female: 14 years (2011)

Unemployment, youth ages 15-24:

total: 23%

country comparison to the world: 44

male: 20.2%

female: 33.9% (2008)

Government ::Iran

Country name:

conventional long form: Islamic Republic of Iran

conventional short form: Iran

local long form: Jomhuri-ye Eslami-ye Iran

local short form: Iran

former: Persia

Government type:

theocratic republic


name: Tehran

geographic coordinates: 35 42 N, 51 25 E

time difference: UTC+3.5 (8.5 hours ahead of Washington, DC during Standard Time)

daylight saving time: +1hr, begins fourth Tuesday in March; ends fourth Thursday in September

Administrative divisions:

31 provinces (ostanha, singular - ostan); Alborz, Ardabil, Azarbayjan-e Gharbi (West Azerbaijan), Azarbayjan-e Sharqi (East Azerbaijan), Bushehr, Chahar Mahal va Bakhtiari, Esfahan, Fars, Gilan, Golestan, Hamadan, Hormozgan, Ilam, Kerman, Kermanshah, Khorasan-e Jonubi (South Khorasan), Khorasan-e Razavi (Razavi Khorasan), Khorasan-e Shomali (North Khorasan), Khuzestan, Kohgiluyeh va Bowyer Ahmad, Kordestan, Lorestan, Markazi, Mazandaran, Qazvin, Qom, Semnan, Sistan va Baluchestan, Tehran, Yazd, Zanjan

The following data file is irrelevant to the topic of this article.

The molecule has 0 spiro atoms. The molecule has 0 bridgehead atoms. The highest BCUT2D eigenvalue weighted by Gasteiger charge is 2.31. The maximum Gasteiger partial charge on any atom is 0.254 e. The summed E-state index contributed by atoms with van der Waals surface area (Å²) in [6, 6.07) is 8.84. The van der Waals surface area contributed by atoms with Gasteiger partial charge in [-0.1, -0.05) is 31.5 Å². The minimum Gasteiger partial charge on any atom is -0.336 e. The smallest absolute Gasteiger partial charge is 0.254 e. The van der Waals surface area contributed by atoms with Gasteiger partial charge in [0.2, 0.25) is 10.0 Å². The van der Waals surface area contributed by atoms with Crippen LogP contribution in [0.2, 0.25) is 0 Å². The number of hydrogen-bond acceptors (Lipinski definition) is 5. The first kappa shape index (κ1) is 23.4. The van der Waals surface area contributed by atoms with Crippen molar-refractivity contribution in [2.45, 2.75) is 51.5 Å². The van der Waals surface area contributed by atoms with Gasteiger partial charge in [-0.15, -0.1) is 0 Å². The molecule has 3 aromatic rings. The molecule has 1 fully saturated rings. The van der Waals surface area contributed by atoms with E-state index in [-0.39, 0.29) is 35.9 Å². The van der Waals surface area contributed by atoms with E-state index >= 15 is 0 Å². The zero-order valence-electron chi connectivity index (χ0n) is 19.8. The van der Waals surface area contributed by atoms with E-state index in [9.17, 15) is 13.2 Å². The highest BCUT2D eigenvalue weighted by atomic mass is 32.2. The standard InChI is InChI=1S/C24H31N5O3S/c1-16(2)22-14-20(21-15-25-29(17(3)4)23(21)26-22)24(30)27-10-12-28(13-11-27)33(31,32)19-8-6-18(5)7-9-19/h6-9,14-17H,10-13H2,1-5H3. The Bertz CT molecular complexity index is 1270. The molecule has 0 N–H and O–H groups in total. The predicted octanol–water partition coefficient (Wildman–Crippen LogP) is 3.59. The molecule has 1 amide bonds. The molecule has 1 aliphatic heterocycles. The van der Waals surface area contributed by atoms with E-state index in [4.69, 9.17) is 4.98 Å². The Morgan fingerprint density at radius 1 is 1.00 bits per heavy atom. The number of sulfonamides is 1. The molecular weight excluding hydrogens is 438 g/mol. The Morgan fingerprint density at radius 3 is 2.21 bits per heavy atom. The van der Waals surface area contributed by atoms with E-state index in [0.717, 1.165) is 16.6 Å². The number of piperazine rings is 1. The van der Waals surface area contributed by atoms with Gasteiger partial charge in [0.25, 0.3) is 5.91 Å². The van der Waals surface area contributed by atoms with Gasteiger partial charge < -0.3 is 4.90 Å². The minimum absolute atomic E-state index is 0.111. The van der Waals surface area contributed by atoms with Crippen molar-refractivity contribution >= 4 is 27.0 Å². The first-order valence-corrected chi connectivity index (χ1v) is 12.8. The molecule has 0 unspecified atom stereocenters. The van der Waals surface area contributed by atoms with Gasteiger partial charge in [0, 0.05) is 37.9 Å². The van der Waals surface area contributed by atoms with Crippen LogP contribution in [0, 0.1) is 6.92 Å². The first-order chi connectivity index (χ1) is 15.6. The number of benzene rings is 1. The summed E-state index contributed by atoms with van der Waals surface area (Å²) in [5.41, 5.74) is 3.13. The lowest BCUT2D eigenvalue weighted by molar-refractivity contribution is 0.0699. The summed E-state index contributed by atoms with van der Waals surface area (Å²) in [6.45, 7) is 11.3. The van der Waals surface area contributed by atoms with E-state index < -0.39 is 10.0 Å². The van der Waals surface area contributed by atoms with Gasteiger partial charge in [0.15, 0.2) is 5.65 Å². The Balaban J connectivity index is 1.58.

1 April 1979 (Islamic Republic of Iran proclaimed); notable earlier dates: ca. 625 B.C. (unification of Iran under the Medes); ca. A.D. 1501 (Iran reunified under the Safavids); 12 December 1925 (modern Iran established under the Pahlavis)

National holiday:

Republic Day, 1 April (1979)


2-3 December 1979; revised 1989

note: the revision in 1989 expanded powers of the presidency and eliminated the prime ministership

Legal system:

religious legal system based on sharia law

International law organization participation: